As a slight aside, the only version of Turandot available on CD at the moment is the old Vox version - for some reason all the rest have been deleted. If you want to understand what they're singing about then I'd recommend Chandos' Opera in English series - their RRP in the UK is £20 which is about US$40 at the moment although I'm sure you can find it cheaper. They do an edition of The Magic Flute. Claudio Abbado's recent version of Die Zauberflote (The Magic Flute) on Deutsche Grammophon has been getting rave reviews and was the opera release of the year for many critics - when searching for operas online be aware that the various record labels differ in whether they use the original German title or a translated English one, although a lot of places like Amazon will list the other title for it in brackets to help you out. Unfortunately DG is a 'premium' classical label and their pricing follows the classical price multiplier of 1CD = £16, so potentially their multi-disc sets can end up costing £32 for 2CDs, £48 for 3 etc etc. Aside from the Chandos releases (which are in English and may not be to everyone's tastes) I'd recommend the EMI series of discs which come in small white card boxes - they are reasonably priced and are by all accounts pretty good recordings. If you are feeling more adventurous and want to try some pre-Mozart Early Music then Harmonia Mundi's recent Renee Jacobs DVDs and CDs are worth a look. His version of Cavalli's La Calisto is stunning (and available as either a CD set or DVD), while his interpretation of Monteverdi's Orfeo, which is more of a modern dance performance, is an interesting take on one of Monteverdi's most famous pieces. The DVD is available now with a CD coming later in the year.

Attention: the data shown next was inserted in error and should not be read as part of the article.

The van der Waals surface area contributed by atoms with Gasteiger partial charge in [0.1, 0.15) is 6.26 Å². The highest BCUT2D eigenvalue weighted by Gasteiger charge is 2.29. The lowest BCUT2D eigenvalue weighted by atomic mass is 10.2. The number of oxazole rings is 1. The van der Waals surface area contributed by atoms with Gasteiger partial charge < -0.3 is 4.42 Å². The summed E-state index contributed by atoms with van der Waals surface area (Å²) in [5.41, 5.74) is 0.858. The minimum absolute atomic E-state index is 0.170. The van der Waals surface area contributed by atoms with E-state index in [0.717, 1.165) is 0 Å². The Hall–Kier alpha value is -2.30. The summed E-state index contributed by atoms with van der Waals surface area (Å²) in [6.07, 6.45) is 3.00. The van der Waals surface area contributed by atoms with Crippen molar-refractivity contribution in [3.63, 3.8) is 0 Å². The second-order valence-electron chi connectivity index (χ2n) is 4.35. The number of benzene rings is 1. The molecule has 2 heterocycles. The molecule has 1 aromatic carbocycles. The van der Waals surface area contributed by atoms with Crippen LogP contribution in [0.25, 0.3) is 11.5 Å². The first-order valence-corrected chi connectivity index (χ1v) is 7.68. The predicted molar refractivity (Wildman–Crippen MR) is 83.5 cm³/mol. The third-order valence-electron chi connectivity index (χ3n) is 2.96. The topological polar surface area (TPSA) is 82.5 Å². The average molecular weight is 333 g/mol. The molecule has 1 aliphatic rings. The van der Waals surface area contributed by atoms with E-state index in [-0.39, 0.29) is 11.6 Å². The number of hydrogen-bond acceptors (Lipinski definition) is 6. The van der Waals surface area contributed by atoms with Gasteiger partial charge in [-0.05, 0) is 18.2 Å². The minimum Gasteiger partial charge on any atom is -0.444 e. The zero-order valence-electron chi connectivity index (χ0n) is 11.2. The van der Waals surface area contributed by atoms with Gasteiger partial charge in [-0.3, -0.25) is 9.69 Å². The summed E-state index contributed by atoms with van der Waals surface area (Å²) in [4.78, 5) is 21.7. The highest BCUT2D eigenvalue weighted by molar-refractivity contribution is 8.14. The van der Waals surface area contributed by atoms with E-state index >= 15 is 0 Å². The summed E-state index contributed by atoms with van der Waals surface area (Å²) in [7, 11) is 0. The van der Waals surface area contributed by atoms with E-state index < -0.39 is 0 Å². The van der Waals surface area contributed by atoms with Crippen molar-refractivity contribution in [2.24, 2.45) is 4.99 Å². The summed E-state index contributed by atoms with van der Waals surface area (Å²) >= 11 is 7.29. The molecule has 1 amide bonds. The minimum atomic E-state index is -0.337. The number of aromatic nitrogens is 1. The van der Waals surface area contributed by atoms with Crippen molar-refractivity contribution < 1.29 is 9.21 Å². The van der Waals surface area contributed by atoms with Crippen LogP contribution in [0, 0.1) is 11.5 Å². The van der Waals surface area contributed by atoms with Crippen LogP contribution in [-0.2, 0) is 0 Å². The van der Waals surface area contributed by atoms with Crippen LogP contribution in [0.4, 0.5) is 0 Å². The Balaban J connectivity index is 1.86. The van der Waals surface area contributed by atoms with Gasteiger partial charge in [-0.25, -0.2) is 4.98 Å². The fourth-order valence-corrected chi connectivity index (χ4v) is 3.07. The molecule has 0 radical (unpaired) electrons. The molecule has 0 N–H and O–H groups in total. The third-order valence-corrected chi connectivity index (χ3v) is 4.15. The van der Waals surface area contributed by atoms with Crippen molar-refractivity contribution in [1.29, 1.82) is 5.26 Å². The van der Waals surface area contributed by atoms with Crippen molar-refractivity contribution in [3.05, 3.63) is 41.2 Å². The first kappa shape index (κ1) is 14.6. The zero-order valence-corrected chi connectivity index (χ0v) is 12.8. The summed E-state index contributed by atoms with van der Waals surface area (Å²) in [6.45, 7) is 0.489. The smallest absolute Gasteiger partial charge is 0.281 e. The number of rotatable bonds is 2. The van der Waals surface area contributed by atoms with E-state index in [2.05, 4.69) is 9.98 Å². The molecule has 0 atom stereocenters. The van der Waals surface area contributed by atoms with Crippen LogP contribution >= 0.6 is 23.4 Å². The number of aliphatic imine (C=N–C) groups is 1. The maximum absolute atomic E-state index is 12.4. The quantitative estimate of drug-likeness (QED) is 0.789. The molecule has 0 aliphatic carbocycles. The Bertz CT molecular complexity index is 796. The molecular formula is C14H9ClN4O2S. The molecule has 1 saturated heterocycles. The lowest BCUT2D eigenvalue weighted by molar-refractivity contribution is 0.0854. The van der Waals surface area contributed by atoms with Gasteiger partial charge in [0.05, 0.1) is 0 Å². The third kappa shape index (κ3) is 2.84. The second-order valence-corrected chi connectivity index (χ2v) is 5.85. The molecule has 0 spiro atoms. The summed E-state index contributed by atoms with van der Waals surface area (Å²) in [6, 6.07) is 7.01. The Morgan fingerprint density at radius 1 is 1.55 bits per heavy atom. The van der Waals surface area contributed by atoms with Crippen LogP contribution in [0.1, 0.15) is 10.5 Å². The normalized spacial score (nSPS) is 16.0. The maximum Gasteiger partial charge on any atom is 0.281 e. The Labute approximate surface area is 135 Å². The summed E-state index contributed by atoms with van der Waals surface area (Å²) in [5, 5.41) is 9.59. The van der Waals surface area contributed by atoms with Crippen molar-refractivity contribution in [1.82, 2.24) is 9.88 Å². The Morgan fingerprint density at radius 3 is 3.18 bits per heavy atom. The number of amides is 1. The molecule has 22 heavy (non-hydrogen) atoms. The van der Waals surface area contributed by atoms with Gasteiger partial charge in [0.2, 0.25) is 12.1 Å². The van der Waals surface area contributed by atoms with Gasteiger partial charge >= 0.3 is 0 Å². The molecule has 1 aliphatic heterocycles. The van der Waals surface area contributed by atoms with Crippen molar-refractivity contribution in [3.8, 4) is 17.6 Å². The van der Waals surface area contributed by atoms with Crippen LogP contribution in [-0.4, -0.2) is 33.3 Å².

Posted January 25 2007 - 06:44 AM
John, I have also seen that version of Turandot. I think it is the one filmed in the Forbidden City. Also, if I recall, it has a cool feature-you get to use your DVD player's "alternate angle" feature. Remember my complaint about how opera videos often do not show the big picture, but instead, concentrate on close-ups? Well, in that version, they often allow you to pick your own angle if you wish. So, in a scene like the spectacular entrance for the Riddle Scene, you can opt for a shot of the full stage and the cast of thousands. Also, I remember Barbara Fritolli being quite good as Liu, so that version is a good one. I do not belong to any opera boards. Classical music boards often get contentious, more so even that film boards. You will have people who think a given singer or conducter is the greatest, and another group will have the opposite view. There are probably some good ones out there, though.
Posted January 25 2007 - 12:47 PM
"John, I have also seen that version of Turandot." You are correct sir, I mistakenly did not transfer the full title of the DVD to my post. This has been corrected. Excellent point regarding opera boards. Sadly, it makes perfect sense. Well...I'm off to a good start I believe, thanks again for your advice.